Sarangi is a stringed instrument played by traditional ‘Gaine’ or ‘Gandarbha’ community of Nepal. The Indo-Aryan ethnic group mainly from central hilly region of Nepal makes a living by singing a type of folk song and narrative tales commonly known as ‘Gaine Geet’ or ‘Gandarva Geet’.
It is believed that Sarangi originated from Nepal. The simplistic design of the instrument made it easy to be manufactured and maintained locally. It is sad that search of sarangi in the internet lands us to Indian musical instrument which is quite different from the Nepali version. Encyclopedias and dictionaries like Britannica, Wikipedia (there is a page for Nepali sarangi however), Farlex, and Oxford Dictionary don’t mention Nepali Sarangi at all.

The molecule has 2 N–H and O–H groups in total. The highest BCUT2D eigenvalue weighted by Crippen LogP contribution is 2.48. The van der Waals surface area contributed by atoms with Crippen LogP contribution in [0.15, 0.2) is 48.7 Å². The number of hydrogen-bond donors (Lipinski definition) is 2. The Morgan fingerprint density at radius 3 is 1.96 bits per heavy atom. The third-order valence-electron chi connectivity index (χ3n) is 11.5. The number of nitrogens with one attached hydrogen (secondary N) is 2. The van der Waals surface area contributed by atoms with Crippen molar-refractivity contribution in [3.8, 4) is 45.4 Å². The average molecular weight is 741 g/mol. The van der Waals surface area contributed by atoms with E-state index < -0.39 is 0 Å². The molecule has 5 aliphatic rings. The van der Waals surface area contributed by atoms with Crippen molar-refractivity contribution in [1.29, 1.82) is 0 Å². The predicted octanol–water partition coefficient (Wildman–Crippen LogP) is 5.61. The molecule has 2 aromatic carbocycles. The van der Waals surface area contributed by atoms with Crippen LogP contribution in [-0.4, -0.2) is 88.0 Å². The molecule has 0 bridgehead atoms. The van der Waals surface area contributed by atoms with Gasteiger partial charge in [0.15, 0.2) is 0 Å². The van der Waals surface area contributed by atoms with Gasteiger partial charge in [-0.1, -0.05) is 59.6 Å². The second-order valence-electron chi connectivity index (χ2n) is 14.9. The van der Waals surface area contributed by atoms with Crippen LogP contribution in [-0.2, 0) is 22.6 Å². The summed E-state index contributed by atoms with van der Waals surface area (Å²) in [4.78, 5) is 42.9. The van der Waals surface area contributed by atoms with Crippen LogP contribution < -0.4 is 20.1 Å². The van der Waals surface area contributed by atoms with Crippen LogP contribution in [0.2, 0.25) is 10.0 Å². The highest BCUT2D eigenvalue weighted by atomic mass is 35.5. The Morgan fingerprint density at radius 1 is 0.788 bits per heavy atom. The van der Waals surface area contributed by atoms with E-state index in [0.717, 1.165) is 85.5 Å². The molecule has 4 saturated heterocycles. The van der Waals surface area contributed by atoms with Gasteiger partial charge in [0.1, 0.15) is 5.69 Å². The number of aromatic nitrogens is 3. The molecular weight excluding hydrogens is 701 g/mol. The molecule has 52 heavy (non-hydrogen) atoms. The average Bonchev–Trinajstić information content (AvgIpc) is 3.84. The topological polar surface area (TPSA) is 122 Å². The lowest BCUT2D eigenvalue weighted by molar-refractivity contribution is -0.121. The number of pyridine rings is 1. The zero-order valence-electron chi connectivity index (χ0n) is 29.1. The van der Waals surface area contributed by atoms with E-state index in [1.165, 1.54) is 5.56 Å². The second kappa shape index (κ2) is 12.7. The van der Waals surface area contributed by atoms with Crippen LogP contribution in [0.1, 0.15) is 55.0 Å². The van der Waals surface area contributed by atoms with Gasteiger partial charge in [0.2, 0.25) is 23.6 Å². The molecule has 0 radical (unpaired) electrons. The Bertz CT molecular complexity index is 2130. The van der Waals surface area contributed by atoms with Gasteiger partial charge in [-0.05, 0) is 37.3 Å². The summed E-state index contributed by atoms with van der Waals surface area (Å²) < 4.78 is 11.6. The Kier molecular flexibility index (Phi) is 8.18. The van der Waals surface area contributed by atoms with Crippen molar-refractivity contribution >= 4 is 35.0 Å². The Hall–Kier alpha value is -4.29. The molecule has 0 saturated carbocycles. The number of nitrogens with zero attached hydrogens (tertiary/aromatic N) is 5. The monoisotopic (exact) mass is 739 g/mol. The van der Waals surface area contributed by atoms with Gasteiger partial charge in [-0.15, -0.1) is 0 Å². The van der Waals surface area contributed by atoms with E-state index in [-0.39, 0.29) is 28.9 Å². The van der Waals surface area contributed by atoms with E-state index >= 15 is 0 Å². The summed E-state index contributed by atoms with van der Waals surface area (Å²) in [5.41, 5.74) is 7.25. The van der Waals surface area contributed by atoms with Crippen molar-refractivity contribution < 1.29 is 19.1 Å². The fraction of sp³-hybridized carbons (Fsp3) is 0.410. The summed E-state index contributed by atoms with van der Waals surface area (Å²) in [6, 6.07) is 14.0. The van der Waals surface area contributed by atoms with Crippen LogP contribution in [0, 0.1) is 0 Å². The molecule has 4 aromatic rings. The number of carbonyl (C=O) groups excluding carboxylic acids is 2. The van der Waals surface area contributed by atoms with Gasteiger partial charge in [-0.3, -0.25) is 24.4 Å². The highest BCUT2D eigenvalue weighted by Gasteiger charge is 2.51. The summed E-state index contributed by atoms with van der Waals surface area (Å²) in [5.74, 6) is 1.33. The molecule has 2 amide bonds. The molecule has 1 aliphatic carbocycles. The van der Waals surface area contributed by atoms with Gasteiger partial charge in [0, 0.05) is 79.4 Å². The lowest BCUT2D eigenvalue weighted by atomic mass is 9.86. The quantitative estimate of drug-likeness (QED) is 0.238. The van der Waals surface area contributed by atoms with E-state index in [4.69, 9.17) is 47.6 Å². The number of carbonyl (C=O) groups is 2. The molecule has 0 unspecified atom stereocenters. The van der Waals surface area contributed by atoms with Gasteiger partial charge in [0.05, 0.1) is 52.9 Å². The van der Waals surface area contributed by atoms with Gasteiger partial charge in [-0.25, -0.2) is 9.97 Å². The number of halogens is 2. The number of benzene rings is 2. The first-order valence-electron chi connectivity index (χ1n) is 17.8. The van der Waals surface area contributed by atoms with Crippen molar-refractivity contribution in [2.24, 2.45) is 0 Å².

Unlike Classical Indian Sarangi, it has four strings and all of them are played. The neck and body of the instrument are made from a single piece of light wood, locally known as Khirro. The body is carved into a hollow frame with two openings. The lower opening is then covered up with dried sheep-skin. Traditionally the fine nerves from sheep’s intestine were woven to get the strings. Horse-tail hair was originally used for the bow string of the Sarangi. These days nylon strings are preferred to the sheep nerves and horse-tail hair. The instrument is placed vertically on the left knee, suspended in front of the body by means of a cord around the left shoulder, and is played with a bow.
The music produced by Sarangi, more than that of any other instrument, is believed to resemble the human voice.